Investment paid in services. What’s the value?
Investors often own different complementary businesses. Some of these businesses may be focused on services that can actually be useful to your firm when you are approaching an investment. A fairly common example is marketing. If the investor owns a marketing company and you are selling part of your company to pay for the new advertising campaign, a payment in marketing services is exactly what you need, right?
Investment paid in services
It depends. Let’s give an example to make it more straightforward. Assume that you are asking $350,000 for 30% equity participation into the company. You need all the money just to launch the new marketing campaign. Suppose the investor you are negotiating with owns an advertising agency and offers you this deal: “I won’t give you money, since you don’t need it, but I’ll give you 350k worth of marketing services”.
The net worth of a service
He is basically offering you the equivalent money amount in services denominated at the price he usually charges for them. There is no discount or special offer: it is exactly what you would pay as a customer.
Now, the first concern is already written: as a customer. You are not a normal customer, you are a business partner. The deal should (at least) have a discount on the normal price, meaning that for 350k he should give you more than what the normal customer could buy for the same amount. But this is a minor thing. The important thing is that for him those services are not worth 350k. Why? First because he is making a margin on them. The actual cost he is paying for giving you the market service is way lower than what he is selling them for.
Let’s say he makes, what I consider a really low margin, only 100k, gross margin of almost 29%. His actual contribution to the business is 250k. In other words, you can ask him more money if this is the deal you want to get involved in. What he is paying 350k actually costs him 100k less and therefore you as entrepreneur should squeeze more liquidity out of his pockets. Don’t get fascinated by the offer: stay on the ground and counteract his point with economic argumentations. But this is not the single reason to expect more economic effort by an investor.
There are multiple owners
Second important consideration is the fact that probably he is not the owner of the whole advertising business. Suppose he isn’t and that the effective cost to the marketing agency in creating your campaign (250k) is coming from all the owners of the business. Let’s suppose the investor has control privileges, so he owns 51% of the advertising company, the participation on your company actually costs him 127.5k.
You need more than just marketing
Third important consideration: this deals affects your bargaining power with the investor. Usually your company requires more from a partner than money, and in this case you probably need more than marketing services.
So you go back into the negotiation room saying: “Ok, for the payment in services, I need them and your company is the best around. Now, I heard from other businesses that you sent some guys over to train the sales team, can you send them a couple of months to my company? They can really be helpful in increasing the client base.” How do you answer to: “I just put 350k of marketing services, what do you want more than that?” Yes, you can’t.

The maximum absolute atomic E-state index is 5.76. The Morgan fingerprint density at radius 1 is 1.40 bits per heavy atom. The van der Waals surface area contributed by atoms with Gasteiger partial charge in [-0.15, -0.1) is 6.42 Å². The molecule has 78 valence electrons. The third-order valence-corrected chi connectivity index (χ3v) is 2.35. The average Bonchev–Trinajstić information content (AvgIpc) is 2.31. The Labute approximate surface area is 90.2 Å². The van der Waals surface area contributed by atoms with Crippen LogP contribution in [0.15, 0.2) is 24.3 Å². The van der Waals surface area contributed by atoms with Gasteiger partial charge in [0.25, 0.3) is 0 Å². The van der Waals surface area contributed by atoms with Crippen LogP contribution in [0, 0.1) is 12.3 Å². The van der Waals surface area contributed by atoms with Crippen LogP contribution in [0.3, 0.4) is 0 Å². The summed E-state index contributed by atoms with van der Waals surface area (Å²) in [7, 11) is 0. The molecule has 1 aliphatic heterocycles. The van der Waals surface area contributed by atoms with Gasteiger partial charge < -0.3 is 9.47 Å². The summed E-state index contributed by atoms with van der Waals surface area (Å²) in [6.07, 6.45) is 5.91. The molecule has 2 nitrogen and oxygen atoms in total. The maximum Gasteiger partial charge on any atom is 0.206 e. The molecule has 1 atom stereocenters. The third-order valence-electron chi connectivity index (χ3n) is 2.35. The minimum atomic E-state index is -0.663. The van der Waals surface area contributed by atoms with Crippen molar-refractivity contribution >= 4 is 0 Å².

A complementary service that would be pretty granted without the marketing deal now is way more difficult to obtain.
You’re tied to the investor’s services
The fourth important consideration regards the nature of the deal itself. I mean, you are selling a stake in your company to somebody who is not injecting any physical funds but complementary synergies. Everybody knows the added value of that but are you sure you want to tie your success to such partner? Especially in cases where the amounts involved are rather high, wouldn’t it be better to outsource the initial stake of the services and then develop the expertise internally?
Again, who says that you will need to spend the whole equivalent sum into these services? For instance, what if you don’t accept the marketing deal and ask for plain green cash? You find yourself with a partner and 350k in the bank. Now you can choose. Should you go to the marketing agency of the investor? Maybe, if they are the best, or the cheapest, or the more suited.
You can go to the small new marketing company of your college friend. It is small but it had a big success, you know the guy and because of that and because of the amount involved, he is willing to give you a discrete discount on the services. Of course he will still make a margin for himself. A further point would merely concern the kind of marketing you need. Possibilities are countless and you should be well aware of what kind of specific expertise you need to penetrate the targeted market and which is the way to keep the cost as low as possible accounting for an extremely volatile future.
To conclude, as a rule of thumb, investment paid in services doesn’t seem a good deal. It doesn’t have the same value for the investor as it has for you and it closes a lot of options for your company. If offered such a deal consider it carefully and think about future scenarios and alternatives.
In the worst case, even if it can be practically difficult, try to apply a discount for this kind of payments. Try to ask for 27 or 25% of the company in return for that amount of services instead of 30 and if asked why, try to use the arguments outlined above. In any case, good luck!
Follow up questions:
- Are these marketing services creating more or less synergies?
- What is the healthy marketing expense/sales ratio for your company?
- Why are you planning another marketing campaign? What are the effects on the valuation?